In order to achieve greater competitiveness, the industrial companies of Central America seek to increase their participation in the Regional Electricity Market (MER), and negotiate directly with the electric generators the most convenient price conditions in the market for non-residential consumers or large final buyers of electric power.
It is worth mentioning that one of the commitments supported by the MER consists of optimizing the wholesale electricity markets, in such a way that qualified participants can carry out commercial transactions under better price conditions. And consequently, this benefit is transferred to the supply of goods and services of the Central American inhabitants.
However, national electrical regulations are not harmonized in terms of operation in the MER and therefore, the participation of a greater number of industrial and commercial companies in this market is limited. For example, Guatemala has 1,138 large users; El Salvador with 15 end users; Nicaragua with 16 large consumers; and Panama with 82 large clients. Costa Rica is the only country in the region that does not have private participation; only the state electricity company enjoys the right and benefit of participating in the MER.
In Costa Rica
“Costa Rica has a public and private installed capacity that must be used to benefit the country’s competitiveness. However, the country does not comply with the MER competitiveness principle since the Costa Rican Electricity Institute (ICE) is the only agent authorized to participate in this market.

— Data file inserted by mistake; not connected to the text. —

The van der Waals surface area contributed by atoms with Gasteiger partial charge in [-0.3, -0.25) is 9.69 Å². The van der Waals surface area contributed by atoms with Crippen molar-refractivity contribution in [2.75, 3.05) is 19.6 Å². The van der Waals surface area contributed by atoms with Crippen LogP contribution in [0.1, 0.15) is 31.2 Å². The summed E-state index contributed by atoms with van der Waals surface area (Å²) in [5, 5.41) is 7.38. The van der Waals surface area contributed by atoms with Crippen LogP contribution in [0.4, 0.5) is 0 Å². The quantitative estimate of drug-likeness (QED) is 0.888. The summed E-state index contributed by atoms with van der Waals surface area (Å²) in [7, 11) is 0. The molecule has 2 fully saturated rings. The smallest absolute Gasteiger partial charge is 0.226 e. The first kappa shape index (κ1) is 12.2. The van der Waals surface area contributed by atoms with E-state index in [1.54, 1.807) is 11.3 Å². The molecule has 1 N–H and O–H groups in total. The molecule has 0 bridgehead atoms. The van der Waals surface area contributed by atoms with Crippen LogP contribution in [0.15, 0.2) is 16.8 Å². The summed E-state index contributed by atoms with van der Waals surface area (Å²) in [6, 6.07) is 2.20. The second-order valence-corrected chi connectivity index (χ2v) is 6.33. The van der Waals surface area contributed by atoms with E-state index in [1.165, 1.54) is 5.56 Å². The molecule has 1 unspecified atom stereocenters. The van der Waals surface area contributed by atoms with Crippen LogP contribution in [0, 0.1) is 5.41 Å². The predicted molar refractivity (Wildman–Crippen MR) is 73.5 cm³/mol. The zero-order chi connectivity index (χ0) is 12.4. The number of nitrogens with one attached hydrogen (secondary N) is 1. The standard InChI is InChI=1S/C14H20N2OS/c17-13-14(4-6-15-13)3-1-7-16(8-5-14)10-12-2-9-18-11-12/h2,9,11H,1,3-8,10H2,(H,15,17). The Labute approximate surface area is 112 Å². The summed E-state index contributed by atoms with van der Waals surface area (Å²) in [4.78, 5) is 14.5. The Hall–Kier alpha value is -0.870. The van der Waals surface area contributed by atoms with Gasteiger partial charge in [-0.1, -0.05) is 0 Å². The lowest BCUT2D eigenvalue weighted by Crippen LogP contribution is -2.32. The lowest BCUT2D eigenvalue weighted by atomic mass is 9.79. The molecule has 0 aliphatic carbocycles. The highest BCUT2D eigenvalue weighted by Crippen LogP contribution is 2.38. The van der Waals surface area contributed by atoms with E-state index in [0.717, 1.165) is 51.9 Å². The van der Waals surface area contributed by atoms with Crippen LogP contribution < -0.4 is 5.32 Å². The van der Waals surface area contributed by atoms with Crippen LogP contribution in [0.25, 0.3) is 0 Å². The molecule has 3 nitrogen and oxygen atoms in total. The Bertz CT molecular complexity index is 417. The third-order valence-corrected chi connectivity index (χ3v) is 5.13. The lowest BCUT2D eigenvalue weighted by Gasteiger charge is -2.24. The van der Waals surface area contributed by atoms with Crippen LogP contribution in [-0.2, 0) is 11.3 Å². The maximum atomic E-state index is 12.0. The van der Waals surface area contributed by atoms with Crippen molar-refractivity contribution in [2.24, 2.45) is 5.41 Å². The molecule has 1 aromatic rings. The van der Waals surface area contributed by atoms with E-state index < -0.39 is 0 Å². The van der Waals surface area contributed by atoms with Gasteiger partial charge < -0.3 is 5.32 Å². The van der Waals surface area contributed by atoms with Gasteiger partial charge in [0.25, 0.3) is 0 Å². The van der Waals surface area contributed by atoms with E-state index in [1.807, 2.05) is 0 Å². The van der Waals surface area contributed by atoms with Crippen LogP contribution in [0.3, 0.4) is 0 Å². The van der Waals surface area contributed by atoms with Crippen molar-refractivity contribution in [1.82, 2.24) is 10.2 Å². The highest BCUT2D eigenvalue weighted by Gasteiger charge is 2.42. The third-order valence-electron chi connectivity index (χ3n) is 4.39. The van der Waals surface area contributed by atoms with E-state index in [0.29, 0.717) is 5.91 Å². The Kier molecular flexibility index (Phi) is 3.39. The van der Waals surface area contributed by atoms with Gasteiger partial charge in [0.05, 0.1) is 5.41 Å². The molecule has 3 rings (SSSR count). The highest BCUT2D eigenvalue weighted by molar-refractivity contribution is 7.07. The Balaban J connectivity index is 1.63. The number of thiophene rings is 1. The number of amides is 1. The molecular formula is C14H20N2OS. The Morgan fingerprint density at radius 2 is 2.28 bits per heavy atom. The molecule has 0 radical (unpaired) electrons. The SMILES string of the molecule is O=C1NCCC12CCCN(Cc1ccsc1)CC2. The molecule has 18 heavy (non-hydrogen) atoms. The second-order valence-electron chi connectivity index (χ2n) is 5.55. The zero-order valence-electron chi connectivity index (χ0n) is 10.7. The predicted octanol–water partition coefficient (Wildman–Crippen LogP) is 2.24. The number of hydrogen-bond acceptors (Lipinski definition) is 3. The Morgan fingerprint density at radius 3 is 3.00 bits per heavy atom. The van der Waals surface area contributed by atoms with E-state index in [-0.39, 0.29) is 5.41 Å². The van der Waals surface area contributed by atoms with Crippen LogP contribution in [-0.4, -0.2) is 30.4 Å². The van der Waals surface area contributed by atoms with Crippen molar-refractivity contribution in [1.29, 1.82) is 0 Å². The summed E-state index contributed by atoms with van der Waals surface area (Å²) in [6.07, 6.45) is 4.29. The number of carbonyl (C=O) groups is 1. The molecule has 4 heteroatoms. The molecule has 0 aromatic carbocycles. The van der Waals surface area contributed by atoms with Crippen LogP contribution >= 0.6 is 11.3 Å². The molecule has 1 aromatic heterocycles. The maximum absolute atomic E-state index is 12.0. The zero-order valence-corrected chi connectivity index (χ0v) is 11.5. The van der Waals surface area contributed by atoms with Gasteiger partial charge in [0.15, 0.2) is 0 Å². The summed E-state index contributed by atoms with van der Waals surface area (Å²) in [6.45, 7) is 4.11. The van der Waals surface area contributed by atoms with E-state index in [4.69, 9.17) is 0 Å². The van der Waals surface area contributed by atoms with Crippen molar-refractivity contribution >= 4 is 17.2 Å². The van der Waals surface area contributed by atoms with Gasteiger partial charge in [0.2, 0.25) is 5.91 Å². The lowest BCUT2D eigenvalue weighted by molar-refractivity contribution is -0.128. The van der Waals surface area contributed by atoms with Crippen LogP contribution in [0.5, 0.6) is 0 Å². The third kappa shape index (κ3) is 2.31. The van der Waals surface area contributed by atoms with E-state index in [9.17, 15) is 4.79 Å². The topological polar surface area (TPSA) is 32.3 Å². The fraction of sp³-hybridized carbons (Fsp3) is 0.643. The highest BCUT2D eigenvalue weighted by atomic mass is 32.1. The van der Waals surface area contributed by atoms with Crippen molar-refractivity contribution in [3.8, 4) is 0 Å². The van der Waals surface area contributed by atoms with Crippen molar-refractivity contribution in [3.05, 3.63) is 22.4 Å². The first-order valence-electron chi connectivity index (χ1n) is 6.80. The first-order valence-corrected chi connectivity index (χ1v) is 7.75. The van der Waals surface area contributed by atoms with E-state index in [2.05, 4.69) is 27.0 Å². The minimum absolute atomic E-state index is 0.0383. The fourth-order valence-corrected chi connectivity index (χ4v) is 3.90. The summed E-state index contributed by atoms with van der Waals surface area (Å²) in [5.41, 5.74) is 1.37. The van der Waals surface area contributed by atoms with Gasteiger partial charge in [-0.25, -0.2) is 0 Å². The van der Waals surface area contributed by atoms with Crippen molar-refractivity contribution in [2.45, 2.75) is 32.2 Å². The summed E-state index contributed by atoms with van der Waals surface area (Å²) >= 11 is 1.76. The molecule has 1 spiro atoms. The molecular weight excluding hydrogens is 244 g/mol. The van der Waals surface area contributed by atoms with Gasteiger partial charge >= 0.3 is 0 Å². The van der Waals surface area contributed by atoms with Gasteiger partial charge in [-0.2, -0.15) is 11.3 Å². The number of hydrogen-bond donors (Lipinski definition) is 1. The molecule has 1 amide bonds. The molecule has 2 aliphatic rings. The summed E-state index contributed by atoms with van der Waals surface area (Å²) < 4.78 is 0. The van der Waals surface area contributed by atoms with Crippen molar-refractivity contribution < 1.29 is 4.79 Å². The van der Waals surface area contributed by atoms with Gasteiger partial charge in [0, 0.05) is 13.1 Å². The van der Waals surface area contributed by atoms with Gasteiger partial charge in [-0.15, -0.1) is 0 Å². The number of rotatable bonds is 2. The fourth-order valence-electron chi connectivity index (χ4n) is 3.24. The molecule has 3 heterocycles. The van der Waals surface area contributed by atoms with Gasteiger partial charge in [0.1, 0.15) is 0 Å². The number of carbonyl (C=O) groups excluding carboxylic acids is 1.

This results is a legal barrier to the opening of the market, as well as the sale of surplus energy that makes impossible to have greater competition and better rates for consumers”, explained Lizandro Brenes, Energy Advisor of the Costa Rican Chamber of Industries (ICRC) and member of the regional committee of energy of FECAICA.
In the technical sphere, another condition that also limits the opportunity to take advantage of the maximum capacity of the 300 MW circuit of the SIEPAC Project is that countries such as Honduras and Nicaragua show lags in strengthening their local electricity transmission infrastructure. This is a situation that causes electrical losses in the transmission and that can be reduced, or increase the risk of interruptions in the national supply such as the MER.
In this sense, FECAICA, through its regional energy committee, and with the support of the Central American Bank for Economic Integration (CABEI), approved the preparation of the Diagnosis of the barriers and proposed plan to increase the participation of large consumers in the Regional Electricity Market. This will include the study on comparative legislation of the MER.
FECAICA invites the authorities related to the administration and operation of this valuable project for the region, so that they can agree on favorable access conditions to the Regional Electricity Market so that all non-residential consumers can receive the benefits raised by the project.
Energy is a priority issue on the FECAICA agenda. This is a basic input for the productivity of the industries, in addition to being strategic for the generation and retention of jobs, and increase of wages in the industrial sector.